IEEE MTT-S International Microwave Biomedical Conference

Virtual conference - Dec 14th - 17th, 2020



Yuri Feldman

The Hebrew University of Jerusalem, Department of Applied Physics,

Edmond J. Safra Campus, Jerusalem 91904, Israel

Whenever water molecules interact with either dipolar or charged systems, the main water dielectric relaxation peak broadens.  If a solute is dipolar in nature, new solute-water clusters are created due to dipole-dipole interactions. It leads to the “red shift” of the dielectric loss maximum frequency. In the case of ionic solutions, another cluster structure develops, due to dipole-charge interactions and a “blue shift “is observed. In the general case when a solute molecule has both charged and dipole groups, the dielectric loss maximum demonstrates a “red” or “blue” shift, depending on the entity concentration. In all aqueous solutions, the water-solute interactions can be considered as dipole-matrix interactions in which water is the dipole subsystem. The phenomenological 3D trajectories approach was applied to the results of isothermal dielectric measurements of different concentrations of the following aqueous solutions: Hydrocarbons, NaCl and KCl, AMP and ATP, Amino Acids [1-4]. The parameters of the main water peak define a trajectory that can clarify the nature and rate, at which water interacts with the solute. In this paper, we extend this approach from comparatively simple solutions to the complexity of Red Blood Cells (RBC) suspensions by monitoring the RBC cytoplasm under different external conditions [5,6]. Dielectric measurements of RBC suspensions in the frequency region of 100 MHz to 50 GHz as a function of aging or external glucose concentration also reveal a distinct time point or glucose concentration after which the spectra are radically changed. The conclusion is that the dielectric response of the cytoplasm in microwaves is due to the water therein and its interaction with physiological active components in cytoplasm.  This opens a window of opportunity to exploit this for the non-invasive monitoring of diabetes or to non-invasive control of the quality of Stored RBC in a Blood bank in order to manage the inventory.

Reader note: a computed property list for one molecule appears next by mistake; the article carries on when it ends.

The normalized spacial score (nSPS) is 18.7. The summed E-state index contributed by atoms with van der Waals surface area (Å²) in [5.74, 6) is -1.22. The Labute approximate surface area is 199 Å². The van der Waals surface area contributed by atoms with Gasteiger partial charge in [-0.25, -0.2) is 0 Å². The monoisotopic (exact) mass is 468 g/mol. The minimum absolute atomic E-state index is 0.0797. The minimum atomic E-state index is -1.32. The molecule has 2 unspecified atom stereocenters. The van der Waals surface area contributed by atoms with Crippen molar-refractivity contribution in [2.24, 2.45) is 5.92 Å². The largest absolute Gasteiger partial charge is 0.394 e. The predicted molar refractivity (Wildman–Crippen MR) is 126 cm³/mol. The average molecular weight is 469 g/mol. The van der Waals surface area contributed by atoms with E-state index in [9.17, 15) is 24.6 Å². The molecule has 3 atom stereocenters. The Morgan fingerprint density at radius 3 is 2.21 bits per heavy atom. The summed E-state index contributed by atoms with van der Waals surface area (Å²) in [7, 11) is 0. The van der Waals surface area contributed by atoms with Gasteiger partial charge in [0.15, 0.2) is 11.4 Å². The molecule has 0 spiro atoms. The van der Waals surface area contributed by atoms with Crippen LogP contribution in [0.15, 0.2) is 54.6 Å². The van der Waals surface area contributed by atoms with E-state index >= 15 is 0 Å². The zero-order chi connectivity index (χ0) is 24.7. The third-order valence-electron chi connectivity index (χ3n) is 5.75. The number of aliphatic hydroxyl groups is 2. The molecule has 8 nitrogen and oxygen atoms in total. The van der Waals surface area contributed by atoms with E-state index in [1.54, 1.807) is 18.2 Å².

Nanshu Lu

Temple Foundation Endowed Associate Professor

University of Texas at Austin

Merging human body with electronics and machines can enable internet of health (IoH), human-machine interface (HMI), as well as augmented human capabilities. However, bio-tissues are soft, curvilinear and dynamic whereas wafer-based electronics are hard, planar, and rigid. Over the past decade, stretchable high-performance inorganic electronics blossom as a result of innovative structural designs and fabrication processes. In particular, epidermal electronics, a.k.a. electronic tattoos (e-tattoos) represent a class of noninvasive stretchable circuits, sensors, and stimulators that are ultrathin, ultrasoft and skin-conformable. Our group has invented a dry and freeform “cut-solder-paste” method for the time- and cost- effective rapid prototyping of wireless stretchable e-tattoos. The e-tattoos can be applied for electrophysiology (e.g. ECG, EEG, EMG, EOG, etc.), mechanophysiology (e.g. respiration, seismocardiogram, etc.), thermophysiology, photoplethysmography (PPG) etc.. The e-tattoos can also be used as personalized treatment and therapeutic device. For wireless operation, we leverage Bluetooth low energy (BLE) for wireless data transfer and near field communication (NFC) for wireless charging on-the-go. A modular and reconfigurable concept will be introduced to enable the recycling of integrated circuits. A perspective on future opportunities and challenges in this field will be offered at the end of the talk.